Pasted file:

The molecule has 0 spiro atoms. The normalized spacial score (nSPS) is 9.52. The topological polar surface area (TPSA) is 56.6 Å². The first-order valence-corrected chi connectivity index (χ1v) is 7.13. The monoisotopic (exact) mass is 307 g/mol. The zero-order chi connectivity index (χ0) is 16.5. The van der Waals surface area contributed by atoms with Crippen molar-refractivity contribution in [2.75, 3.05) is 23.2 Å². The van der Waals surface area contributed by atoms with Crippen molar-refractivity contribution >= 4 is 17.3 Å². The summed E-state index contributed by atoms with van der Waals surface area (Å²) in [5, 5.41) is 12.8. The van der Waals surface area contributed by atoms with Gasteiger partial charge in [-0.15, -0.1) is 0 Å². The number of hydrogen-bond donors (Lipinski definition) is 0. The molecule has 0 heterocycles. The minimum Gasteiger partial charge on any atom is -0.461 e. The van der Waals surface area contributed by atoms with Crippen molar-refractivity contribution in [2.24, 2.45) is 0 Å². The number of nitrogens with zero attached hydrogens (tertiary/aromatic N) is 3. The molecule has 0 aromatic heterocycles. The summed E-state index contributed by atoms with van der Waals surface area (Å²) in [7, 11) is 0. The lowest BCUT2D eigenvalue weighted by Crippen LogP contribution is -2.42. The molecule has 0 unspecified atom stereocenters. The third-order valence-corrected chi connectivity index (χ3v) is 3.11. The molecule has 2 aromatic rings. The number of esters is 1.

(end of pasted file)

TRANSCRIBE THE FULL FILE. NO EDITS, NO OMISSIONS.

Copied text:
The molecule has 0 spiro atoms. The normalized spacial score (nSPS) is 9.52. The topological polar surface area (TPSA) is 56.6 Å². The first-order valence-corrected chi connectivity index (χ1v) is 7.13. The monoisotopic (exact) mass is 307 g/mol. The zero-order chi connectivity index (χ0) is 16.5. The van der Waals surface area contributed by atoms with Crippen molar-refractivity contribution in [2.75, 3.05) is 23.2 Å². The van der Waals surface area contributed by atoms with Crippen molar-refractivity contribution >= 4 is 17.3 Å². The summed E-state index contributed by atoms with van der Waals surface area (Å²) in [5, 5.41) is 12.8. The van der Waals surface area contributed by atoms with Gasteiger partial charge in [-0.15, -0.1) is 0 Å². The number of hydrogen-bond donors (Lipinski definition) is 0. The molecule has 0 heterocycles. The minimum Gasteiger partial charge on any atom is -0.461 e. The van der Waals surface area contributed by atoms with Crippen molar-refractivity contribution in [2.24, 2.45) is 0 Å². The number of nitrogens with zero attached hydrogens (tertiary/aromatic N) is 3. The molecule has 0 aromatic heterocycles. The summed E-state index contributed by atoms with van der Waals surface area (Å²) in [7, 11) is 0. The lowest BCUT2D eigenvalue weighted by Crippen LogP contribution is -2.42. The molecule has 0 unspecified atom stereocenters. The third-order valence-corrected chi connectivity index (χ3v) is 3.11. The molecule has 2 aromatic rings. The number of esters is 1.